“As soon as you limit access, piracy increases,” pointed out Boxee CEO Avner Ronen in a talk at the NAB in Las Vegas on April 17. Locking up content behind excessively expensive paywalls or withholding content for too long behind exhibition windows may just encourage audiences to find their own access solutions. This should be common sense, yet it sounds radical at a forum like the National Association of Broadcasters.
Ronen went on to explain,
“We’ve seen in other industries the best way to combat piracy is to make content available and to create a great experience around it.
“I think the more dangerous thing for the industry, if you limit access to your content, is now there’s so much new content coming over the top, whether it’s YouTube or directly from artists and creators and people going on Kickstarter and getting funded directly by their audience. … If you make it too hard to get access to your content, if you don’t engage with your customers, either they’ll pirate it or worse, they’ll watch something else.”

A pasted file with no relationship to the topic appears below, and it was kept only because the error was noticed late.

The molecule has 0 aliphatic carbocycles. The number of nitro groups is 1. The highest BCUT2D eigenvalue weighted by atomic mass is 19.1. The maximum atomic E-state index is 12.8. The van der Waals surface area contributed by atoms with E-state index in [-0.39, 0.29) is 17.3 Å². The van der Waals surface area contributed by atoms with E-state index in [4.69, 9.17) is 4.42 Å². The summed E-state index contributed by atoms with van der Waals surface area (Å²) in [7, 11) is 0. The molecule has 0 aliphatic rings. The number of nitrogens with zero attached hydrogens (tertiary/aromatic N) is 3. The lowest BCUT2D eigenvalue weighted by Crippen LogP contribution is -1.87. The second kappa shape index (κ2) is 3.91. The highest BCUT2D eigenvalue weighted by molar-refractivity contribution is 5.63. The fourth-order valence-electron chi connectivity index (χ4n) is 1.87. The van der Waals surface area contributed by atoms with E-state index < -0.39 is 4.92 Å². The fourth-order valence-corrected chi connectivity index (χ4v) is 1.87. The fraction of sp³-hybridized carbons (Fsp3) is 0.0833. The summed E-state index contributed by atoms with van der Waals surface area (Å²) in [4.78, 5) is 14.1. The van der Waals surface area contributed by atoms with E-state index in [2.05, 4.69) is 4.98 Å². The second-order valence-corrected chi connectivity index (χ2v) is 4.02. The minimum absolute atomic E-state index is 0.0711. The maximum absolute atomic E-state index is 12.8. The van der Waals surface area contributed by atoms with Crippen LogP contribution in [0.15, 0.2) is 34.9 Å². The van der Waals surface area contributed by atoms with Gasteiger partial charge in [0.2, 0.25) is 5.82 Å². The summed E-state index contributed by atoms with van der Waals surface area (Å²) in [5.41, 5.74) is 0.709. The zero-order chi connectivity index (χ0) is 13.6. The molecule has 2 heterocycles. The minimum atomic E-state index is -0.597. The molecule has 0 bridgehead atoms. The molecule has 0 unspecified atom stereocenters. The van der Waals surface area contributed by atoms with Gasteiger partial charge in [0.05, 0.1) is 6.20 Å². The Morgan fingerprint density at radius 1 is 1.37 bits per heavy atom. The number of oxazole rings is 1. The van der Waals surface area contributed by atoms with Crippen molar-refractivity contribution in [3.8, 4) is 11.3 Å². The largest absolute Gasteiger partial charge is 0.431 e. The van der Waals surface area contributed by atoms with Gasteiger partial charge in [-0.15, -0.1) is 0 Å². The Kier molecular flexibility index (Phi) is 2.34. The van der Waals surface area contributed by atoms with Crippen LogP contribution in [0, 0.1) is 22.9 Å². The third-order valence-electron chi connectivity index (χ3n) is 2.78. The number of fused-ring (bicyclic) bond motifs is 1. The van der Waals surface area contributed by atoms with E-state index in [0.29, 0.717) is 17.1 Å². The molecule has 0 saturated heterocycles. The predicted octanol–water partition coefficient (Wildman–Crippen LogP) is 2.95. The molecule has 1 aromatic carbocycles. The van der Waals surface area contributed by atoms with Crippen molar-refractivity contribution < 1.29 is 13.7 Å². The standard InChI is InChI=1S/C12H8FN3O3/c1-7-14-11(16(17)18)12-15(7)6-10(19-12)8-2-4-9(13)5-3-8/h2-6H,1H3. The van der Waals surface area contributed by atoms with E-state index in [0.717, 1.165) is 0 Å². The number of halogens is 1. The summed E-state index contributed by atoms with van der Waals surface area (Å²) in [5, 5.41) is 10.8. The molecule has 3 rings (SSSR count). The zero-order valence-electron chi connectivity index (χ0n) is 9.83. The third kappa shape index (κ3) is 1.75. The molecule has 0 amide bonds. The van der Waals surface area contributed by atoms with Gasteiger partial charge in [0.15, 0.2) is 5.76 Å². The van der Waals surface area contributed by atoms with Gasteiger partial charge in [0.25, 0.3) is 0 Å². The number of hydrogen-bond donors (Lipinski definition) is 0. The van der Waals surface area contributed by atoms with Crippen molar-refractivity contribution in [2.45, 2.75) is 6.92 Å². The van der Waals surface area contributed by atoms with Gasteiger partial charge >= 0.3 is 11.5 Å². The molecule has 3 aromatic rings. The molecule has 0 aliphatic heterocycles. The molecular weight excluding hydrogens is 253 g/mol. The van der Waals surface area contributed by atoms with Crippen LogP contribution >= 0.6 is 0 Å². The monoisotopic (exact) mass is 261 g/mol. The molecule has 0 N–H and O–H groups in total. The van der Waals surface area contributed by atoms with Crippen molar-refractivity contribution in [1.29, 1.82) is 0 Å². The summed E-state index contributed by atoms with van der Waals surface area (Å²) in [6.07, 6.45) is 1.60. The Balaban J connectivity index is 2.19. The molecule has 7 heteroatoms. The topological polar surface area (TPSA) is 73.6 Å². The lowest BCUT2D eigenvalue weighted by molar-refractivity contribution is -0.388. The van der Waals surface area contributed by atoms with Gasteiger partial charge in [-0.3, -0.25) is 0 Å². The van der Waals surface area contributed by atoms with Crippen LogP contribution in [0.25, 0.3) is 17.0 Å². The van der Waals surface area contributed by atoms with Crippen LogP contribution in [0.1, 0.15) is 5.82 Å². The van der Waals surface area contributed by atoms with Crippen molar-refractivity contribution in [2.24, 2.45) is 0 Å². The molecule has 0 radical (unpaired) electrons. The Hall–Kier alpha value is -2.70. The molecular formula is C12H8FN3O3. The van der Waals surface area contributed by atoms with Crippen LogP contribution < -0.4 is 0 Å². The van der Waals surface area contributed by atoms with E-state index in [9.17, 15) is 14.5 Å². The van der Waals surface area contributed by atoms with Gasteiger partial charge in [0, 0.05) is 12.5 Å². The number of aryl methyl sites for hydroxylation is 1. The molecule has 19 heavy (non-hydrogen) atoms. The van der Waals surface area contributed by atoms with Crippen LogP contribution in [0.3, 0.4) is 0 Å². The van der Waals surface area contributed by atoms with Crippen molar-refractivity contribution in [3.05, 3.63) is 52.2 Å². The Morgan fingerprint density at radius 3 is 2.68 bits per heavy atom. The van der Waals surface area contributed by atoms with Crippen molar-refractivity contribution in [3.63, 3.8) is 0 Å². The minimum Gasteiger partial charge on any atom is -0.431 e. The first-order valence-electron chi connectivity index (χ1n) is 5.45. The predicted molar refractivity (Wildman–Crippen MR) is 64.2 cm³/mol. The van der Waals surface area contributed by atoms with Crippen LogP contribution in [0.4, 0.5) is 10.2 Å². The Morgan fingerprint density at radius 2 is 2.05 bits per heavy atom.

Now the irony here is that Ronen was explaining this to broadcasters!
Broadcasting, since the 1920s or so, was the original version of the give-content-away-make-money-from-advertising business model. Although ad-supported broadcasting was invented in part because there was no way to force audiences to pay for signals, and there was political resistance to taxing audiences to subsidize programming, nonetheless it proved to be an effective business model for decades.
Yet Ronen seemed to be on the defensive, expressing sympathy for the broadcasters incensed by Aereo‘s threat to the business model of retransmission fees.
Ronen offered that the pie is getting larger, not smaller:
“There are going to be more audiences watching more video on more screens, a lot of new business models, a lot more people watching more stuff and being able to pay for it. I think eventually it’s going to be the best thing that’s ever happened to the media business but I think it’s going to take a while. In the meantime I hope the transition will not be too painful for the media business.”
Let’s hope broadcasters paid attention!